1. This forum section is a read-only archive which contains old newsgroup posts. If you wish to post a query, please do so in one of our main forum sections (here). This way you will get a faster, better response from the members on Motherboard Point.

how hard would it be to create a external hard drive enclosure?

Discussion in 'Embedded' started by Michael, Sep 21, 2003.

  1. Michael

    Michael Guest

    Hi - I saw this article:
    and it got me thinking - I mean I've seen people who interfaced AVRs,
    PICs and various other uCs to IDE hard drives - and certainly you can
    add usb and ethernet connectivity to any of these uCs - so how hard
    and expensive would it be to create a hard drive enclosure like this?
    Say - maybe one with ethernet, usb 2.0, and firewire connectivity?
    Seems like it could be done pretty cheaply - and a whole lot cheaper
    than the file server from that /. article (that one actually has a
    mini atx board in it. Could this be done very easily and cheaply?
    Michael, Sep 21, 2003
    1. Advertisements

  2. and it got me thinking - I mean I've seen people who interfaced AVRs,
    It's not difficult, but it has low performance. Using a PC motherboard gives
    you [perhaps multiple] 100bT or gigabit Ethernet connections, and UDMA66 or
    faster transfers to/from the hard drive, plus a nontrivial amount of disk
    cache (main memory in the PC).
    Lewin A.R.W. Edwards, Sep 22, 2003
    1. Advertisements

  3. Michael

    Jack Klein Guest

    Despite another reply that you have gotten, it can be done and done
    well. Not too long ago I purchased an external drive made by Western
    Digital for back up. It is a slick plastic enclosure with a 120 GB
    drive, with both USB 2.0 and firewire interfaces, no Ethernet.

    I haven't opened it up to see what kind of processor is inside, but
    the speed is impressive, not slow at all.

    Jack Klein
    Home: http://JK-Technology.Com
    FAQs for
    comp.lang.c http://www.eskimo.com/~scs/C-faq/top.html
    comp.lang.c++ http://www.parashift.com/c++-faq-lite/
    alt.comp.lang.learn.c-c++ ftp://snurse-l.org/pub/acllc-c++/faq
    Jack Klein, Sep 22, 2003
  4. and it got me thinking - I mean I've seen people who interfaced AVRs,
    An utterly different, non-comparable scenario. For one thing, the OP is
    talking about a device that includes Ethernet. That means either he has to
    write custom software on the PC end, or he has to implement a filesystem and
    an FTP or SMB (or NFS or ...) sharepoint inside the device. This means that
    ALL the data, and some interpretive work, has to be funneled through the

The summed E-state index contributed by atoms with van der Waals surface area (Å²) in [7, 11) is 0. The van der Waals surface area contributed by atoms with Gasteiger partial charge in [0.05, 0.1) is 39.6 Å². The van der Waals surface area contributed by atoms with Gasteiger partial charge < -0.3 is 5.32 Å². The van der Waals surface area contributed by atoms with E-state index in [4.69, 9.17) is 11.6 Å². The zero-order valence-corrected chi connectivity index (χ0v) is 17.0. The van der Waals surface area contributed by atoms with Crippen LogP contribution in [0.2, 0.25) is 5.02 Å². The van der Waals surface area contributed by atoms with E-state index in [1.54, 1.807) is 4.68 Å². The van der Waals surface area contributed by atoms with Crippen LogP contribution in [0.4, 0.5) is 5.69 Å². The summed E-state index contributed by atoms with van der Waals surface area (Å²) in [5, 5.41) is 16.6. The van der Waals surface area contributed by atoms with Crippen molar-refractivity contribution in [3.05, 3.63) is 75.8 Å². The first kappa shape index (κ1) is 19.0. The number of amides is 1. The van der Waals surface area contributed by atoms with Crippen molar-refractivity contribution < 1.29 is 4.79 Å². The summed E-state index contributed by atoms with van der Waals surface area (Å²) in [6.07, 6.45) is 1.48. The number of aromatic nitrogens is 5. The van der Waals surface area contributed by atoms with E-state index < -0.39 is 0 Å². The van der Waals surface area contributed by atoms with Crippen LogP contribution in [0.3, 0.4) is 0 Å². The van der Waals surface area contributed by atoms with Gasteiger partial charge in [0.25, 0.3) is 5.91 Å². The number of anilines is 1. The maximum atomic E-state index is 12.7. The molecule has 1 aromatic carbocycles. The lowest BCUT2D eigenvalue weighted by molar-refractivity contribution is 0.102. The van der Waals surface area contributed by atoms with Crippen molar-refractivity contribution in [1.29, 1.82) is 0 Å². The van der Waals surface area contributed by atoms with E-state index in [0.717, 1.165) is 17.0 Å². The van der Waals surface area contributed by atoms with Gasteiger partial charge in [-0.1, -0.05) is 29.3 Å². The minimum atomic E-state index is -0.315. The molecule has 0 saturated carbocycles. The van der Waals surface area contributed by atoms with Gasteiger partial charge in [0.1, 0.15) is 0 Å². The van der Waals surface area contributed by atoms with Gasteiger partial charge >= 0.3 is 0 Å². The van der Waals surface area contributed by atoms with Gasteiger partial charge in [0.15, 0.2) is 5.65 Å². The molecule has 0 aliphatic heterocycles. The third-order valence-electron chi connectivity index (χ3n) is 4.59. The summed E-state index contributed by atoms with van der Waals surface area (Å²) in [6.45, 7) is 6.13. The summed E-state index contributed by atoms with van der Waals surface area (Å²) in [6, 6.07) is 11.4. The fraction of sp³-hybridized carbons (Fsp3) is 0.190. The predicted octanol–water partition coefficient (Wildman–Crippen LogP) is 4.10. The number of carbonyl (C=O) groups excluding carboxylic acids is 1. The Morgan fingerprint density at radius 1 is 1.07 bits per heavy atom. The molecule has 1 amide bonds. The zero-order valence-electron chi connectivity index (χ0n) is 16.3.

microcontroller. Further, he's talking about micros that do not have inbuilt
    hardware support for DMAing to/from IDE and/or 1394/USB interfaces. So even
    if he just wanted to build a dumb 1394/USB->IDE interface, it would be far
    slower than the kinds of devices you're talking about.

    The AVRs and PICs mentioned are an order of magnitude too slow do do all
    this bit-banging. Purpose-built interfaces use ASICs. The HDD DMAs into a
    buffer, the 1394 or USB interface DMAs out of the buffer; the micro issues
    start and stop commands, basically. This is a totally different scenario
    from trying to squeeze all the data through a poky 8-bit microcontroller.

    To do it properly would be difficult and a lot of work.
    Lewin A.R.W. Edwards, Sep 22, 2003
  5. Michael

    Morris Dovey Guest

    Only if there's a requirement that a poky 8-bit microcontroller
    be used. I've used MIPS chips from Philips that would handle this
    job easily. (Rummages in drawer and squints to read: PTD1100).
    You'd need to add external PHY, and a Flash for software; but
    it'd all fit on a 2" x 3" PCB.
    Morris Dovey, Sep 22, 2003
  6. Only if there's a requirement that a poky 8-bit microcontroller
    And MIPS would be part of the "PIC or AVR" families since ... when? The OP
    was specifically asking about these toy projects. Yes, you can do it with a
    32-bit microcontroller. This qualifies as "difficult".
    Lewin A.R.W. Edwards, Sep 22, 2003
  7. Michael

    Morris Dovey Guest

    Hmm. I would have put MIPS in the "various other" catagory. The
    particular chip I mentioned already has USB and Ethernet MAC,
    plenty of on-board RAM, particularly nice DMA architecture, and
    an intelligent external bus interface. (There are also EJTAG and
    UART I/F to make development easier).

    The only aspect that looks difficult is the soldering :)

    Sorry - somehow I missed the "toy" stipulation. I think if I were
    going to build something like this (even just a one-off for
    myself), I'd go for all the performance and reliability I could
    Morris Dovey, Sep 22, 2003
  8. Michael

    Michael Guest

    Yes pics and avrs are the only ucs I mentioned by name - but only
    because they are the ones that are familiar to me. I'd be open to any
    Michael, Sep 22, 2003
  9. Michael

    Michael Guest

    So I looked up this chip - and it seemed to be some part of a cable
    modem (pdf here: http://www.semiconductors.philips.com/acrobat/literature/9397/75007613.pdf)
    So are you sure this is the right chip? This is starting to sound like
    a fun project to mess around with for a while. An open source very
    well connected external hard drive anyone? What do you think? And what
    exactly is a PHY? I googled and kept on finding links to PHYsics
    Michael, Sep 22, 2003
    1. Advertisements

Ask a Question

Want to reply to this thread or ask your own question?

You'll need to choose a username for the site, which only take a couple of moments (here). After that, you can post your question and our members will help you out.